Thursday, October 25
10:16 p.m., the largest full moon of the year (30% brighter that it typically is in a very clear sky…which means a very chilly tomorrow morning)
Today I querried another literary agent, with the hopes of getting representation. It is common knowledge that all writers must accept rejection before a big break. I don’t know what I expect. But, I just keep hoping. I keep persevering.
I went to the gym after work. It felt good to get in some cardio on the treadmill. I did intervals of brisk walking for thirty-five minutes, burning around 225 calories. After, I went to grab a bowl of pho soup.
While at the restaurant, I couldn’t help but hear the conversation of a young, Asian-American couple. The man was in scrubs and looked absolutely exhausted. His young wife had arrived after him with their small daughter, who was about two-and-a-half years old. The wife kept rambling on about schools and the mundane things she did that day. It was clear she was a stay-at-home-mom. Her husband, hunched over his food, couldn’t look more disinterested in his wife’s shopping and playgrounds. I could feel his energy funneling like a tornado and almost thundering out loud, “please, ask me about my day, ask me about the young man I resuscitated, or the heart I held in my hands before transplanting it into an aging woman giving the fight of her life,” which she never did. He seemed very passive, still needing to feel important. She seemed more aggressive, also needing to feel important. They seemed so disconnected, so out of synch. It made me wonder about the dynamics of couples that start families.
There’s that heavy decision for the woman to work or to stay at home with her children, or to try to juggle both. But, more often than not, and especially for those who attempt to do the juggling act, these women are doing twice or even three times the work of their spouses. There’s the guilt factor that weighs in heavily for making a choice, one way or the other. You’re either selfish if you want to work, or you have no ambition or social value if you stay at home. And, really, while it’s wonderful that women today are able to make a choice, social pressures unfairly make it difficult for women to seek the balance they really long for. Of course, this isn’t always the case. It just happens a lot.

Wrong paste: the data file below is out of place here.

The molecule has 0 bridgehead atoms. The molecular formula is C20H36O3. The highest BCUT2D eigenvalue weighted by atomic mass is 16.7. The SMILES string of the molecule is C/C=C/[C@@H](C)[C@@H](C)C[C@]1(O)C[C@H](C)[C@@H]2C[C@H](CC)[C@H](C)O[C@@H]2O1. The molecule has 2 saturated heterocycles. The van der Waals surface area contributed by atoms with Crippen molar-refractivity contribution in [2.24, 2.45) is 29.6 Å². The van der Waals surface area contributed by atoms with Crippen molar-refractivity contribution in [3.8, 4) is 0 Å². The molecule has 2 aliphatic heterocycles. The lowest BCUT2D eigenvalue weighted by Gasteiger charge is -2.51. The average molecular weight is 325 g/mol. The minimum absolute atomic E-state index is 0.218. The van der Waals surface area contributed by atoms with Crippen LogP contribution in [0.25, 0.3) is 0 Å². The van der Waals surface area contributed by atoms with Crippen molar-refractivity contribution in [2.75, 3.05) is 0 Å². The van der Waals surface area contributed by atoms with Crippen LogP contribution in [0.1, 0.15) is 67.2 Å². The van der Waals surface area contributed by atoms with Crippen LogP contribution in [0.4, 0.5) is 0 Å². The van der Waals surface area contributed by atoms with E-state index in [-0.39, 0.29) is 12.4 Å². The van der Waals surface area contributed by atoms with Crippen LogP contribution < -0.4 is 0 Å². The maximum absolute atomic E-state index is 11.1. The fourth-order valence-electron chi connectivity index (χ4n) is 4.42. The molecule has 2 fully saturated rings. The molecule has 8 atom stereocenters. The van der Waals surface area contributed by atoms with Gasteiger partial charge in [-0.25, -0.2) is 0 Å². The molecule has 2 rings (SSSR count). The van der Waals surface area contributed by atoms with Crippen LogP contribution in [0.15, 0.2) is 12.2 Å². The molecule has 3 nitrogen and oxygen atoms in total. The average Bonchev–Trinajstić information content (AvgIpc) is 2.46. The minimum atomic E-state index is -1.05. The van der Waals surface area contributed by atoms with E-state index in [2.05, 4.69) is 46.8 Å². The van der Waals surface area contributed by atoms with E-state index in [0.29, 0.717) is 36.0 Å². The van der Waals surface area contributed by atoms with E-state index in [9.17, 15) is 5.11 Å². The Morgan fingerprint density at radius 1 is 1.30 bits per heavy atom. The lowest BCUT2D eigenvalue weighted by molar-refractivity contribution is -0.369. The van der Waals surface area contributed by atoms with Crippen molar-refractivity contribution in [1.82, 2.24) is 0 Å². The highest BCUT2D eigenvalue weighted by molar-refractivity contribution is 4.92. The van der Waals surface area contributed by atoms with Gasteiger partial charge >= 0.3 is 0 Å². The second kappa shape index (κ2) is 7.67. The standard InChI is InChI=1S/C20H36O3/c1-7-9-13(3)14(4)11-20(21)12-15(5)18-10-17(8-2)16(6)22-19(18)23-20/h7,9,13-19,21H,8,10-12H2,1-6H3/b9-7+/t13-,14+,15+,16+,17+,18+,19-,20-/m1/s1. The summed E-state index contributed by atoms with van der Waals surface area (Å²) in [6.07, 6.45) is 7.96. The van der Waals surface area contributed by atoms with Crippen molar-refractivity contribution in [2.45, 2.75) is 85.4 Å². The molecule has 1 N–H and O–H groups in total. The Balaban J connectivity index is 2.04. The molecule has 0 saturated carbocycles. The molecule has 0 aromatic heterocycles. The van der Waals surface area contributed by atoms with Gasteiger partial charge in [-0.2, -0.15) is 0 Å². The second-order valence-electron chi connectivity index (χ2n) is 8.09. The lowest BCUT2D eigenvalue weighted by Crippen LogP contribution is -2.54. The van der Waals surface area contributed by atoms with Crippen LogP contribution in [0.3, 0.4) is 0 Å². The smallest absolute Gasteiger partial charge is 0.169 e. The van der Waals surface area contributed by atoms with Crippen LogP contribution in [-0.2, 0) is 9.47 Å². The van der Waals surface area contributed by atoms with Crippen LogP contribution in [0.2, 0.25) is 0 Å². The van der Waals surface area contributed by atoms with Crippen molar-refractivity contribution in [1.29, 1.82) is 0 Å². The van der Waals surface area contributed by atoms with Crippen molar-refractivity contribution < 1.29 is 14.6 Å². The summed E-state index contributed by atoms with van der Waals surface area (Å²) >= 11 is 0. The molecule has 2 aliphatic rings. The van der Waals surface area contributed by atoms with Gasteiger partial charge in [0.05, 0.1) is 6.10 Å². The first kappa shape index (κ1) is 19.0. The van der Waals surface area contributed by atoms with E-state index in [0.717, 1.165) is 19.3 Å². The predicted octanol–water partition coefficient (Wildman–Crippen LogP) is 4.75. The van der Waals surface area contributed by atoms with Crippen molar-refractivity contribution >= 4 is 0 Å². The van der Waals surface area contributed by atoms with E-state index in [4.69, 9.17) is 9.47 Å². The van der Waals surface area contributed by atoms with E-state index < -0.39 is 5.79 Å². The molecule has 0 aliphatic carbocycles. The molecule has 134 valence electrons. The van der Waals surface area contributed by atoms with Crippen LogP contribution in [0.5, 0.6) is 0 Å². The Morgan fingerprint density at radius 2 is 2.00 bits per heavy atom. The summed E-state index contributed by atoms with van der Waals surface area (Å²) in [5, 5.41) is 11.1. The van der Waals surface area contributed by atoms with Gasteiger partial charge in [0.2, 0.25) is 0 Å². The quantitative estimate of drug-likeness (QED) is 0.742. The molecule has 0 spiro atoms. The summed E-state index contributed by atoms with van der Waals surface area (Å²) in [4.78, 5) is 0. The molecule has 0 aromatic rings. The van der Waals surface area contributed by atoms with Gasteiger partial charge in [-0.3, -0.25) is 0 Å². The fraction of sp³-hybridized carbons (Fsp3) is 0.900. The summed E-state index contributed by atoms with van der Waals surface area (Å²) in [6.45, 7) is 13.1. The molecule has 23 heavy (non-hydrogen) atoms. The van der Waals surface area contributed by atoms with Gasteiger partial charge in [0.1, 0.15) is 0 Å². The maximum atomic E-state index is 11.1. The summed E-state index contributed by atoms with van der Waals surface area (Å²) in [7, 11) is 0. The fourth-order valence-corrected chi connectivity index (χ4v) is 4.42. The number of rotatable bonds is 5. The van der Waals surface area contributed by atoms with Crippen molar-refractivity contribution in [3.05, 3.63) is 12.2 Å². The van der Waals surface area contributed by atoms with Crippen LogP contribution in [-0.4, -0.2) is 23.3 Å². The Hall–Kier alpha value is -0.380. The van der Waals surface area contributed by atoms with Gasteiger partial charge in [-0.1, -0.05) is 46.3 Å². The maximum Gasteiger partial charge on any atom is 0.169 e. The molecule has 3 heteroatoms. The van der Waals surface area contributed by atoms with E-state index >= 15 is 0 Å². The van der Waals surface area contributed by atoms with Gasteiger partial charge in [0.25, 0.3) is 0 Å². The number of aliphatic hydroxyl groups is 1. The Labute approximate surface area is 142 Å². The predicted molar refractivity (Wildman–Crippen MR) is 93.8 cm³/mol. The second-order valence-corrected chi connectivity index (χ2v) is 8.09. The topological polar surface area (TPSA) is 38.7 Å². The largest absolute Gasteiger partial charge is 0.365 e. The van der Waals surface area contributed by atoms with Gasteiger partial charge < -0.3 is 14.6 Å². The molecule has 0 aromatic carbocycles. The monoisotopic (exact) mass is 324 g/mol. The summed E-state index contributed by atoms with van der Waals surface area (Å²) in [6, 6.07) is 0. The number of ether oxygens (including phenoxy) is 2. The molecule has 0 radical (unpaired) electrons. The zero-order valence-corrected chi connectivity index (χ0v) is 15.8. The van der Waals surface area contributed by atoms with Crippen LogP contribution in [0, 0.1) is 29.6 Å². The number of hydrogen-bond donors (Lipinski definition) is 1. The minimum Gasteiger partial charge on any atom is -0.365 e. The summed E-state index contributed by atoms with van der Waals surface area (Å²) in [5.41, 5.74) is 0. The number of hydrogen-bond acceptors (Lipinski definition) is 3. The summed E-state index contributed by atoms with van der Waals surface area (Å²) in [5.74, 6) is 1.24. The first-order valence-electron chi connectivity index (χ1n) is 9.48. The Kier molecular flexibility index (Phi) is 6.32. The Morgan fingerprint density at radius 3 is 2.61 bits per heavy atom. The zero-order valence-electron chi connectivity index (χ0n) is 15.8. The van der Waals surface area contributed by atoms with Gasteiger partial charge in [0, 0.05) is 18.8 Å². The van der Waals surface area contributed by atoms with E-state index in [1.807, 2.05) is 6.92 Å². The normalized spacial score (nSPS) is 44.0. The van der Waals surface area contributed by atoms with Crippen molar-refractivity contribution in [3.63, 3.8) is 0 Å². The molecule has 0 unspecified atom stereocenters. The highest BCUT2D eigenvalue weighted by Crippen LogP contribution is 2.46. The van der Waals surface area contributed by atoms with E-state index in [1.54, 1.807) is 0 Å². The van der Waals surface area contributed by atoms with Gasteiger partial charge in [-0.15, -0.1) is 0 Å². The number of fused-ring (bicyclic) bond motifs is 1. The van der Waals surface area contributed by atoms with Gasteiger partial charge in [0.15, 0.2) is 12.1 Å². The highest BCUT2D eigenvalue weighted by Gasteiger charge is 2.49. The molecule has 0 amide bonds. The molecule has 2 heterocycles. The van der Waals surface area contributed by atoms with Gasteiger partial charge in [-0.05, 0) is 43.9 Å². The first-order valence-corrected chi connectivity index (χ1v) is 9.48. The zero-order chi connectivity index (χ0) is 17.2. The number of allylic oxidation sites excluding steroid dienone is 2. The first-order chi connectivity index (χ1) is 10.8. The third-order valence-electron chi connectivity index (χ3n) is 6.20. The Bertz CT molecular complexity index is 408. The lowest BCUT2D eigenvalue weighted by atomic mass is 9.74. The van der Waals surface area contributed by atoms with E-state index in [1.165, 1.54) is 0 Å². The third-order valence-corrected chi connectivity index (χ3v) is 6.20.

So, on one hand I felt sorry for her because it seemed like she was desperate to speak with an adult and just rambled on about nonsense, probably because she wasn’t getting any stimulation during her day to formulate more engaging conversation. And I don’t mean for this to sound stereotypical, judgmental or insulting. There are many sacrifices made in raising your own children. But, on the other hand, she was basically unable to stimulate her husband, she couldn’t read him and I just felt the vibrating asymmetry of their energy. It was stifling, actually. And it terrified me. Having children changes everything. And much of it is good stuff. But, I wondered how much of the work she was doing by herself and how crazy that was actually making her. Were they really happy with the decisions they made on behalf of their family?
Perhaps it’s unfair that I observe this family. And perhaps it’s even more unfair for me to draw conclusions based on my observations. Irrespective, this couple really made me think about the dynamics of modern marriages. Are they modern or still a little bit behind the times? I often think about the role of women in today’s society and I don’t have the answers. I guess you just have to do what your gut tells you is the best thing for you and your family. But, I think it is very important, and not selfish at all, to think of yourself in that equation, guilt-free and ever mindful of creating self-happiness that ultimately benefits the whole family in the long run.